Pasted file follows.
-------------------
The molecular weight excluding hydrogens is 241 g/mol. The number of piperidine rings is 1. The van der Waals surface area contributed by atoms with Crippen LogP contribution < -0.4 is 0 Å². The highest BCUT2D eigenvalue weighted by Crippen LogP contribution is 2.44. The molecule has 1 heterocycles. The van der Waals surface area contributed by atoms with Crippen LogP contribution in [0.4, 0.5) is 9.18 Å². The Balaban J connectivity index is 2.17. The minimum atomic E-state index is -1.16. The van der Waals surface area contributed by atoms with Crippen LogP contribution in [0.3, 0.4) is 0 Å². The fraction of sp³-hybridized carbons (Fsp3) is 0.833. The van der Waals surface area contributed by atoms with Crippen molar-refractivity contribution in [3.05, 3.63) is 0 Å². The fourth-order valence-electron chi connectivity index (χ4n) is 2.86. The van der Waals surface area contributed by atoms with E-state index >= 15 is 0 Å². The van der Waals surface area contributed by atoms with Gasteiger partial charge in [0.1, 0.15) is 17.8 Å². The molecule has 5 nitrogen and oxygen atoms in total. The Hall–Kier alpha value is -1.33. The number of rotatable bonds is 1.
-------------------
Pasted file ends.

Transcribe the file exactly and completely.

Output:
The molecular weight excluding hydrogens is 241 g/mol. The number of piperidine rings is 1. The van der Waals surface area contributed by atoms with Crippen LogP contribution < -0.4 is 0 Å². The highest BCUT2D eigenvalue weighted by Crippen LogP contribution is 2.44. The molecule has 1 heterocycles. The van der Waals surface area contributed by atoms with Crippen LogP contribution in [0.4, 0.5) is 9.18 Å². The Balaban J connectivity index is 2.17. The minimum atomic E-state index is -1.16. The van der Waals surface area contributed by atoms with Crippen LogP contribution in [0.3, 0.4) is 0 Å². The fraction of sp³-hybridized carbons (Fsp3) is 0.833. The van der Waals surface area contributed by atoms with Crippen molar-refractivity contribution in [3.05, 3.63) is 0 Å². The fourth-order valence-electron chi connectivity index (χ4n) is 2.86. The van der Waals surface area contributed by atoms with E-state index >= 15 is 0 Å². The van der Waals surface area contributed by atoms with Gasteiger partial charge in [0.1, 0.15) is 17.8 Å². The molecule has 5 nitrogen and oxygen atoms in total. The Hall–Kier alpha value is -1.33. The number of rotatable bonds is 1.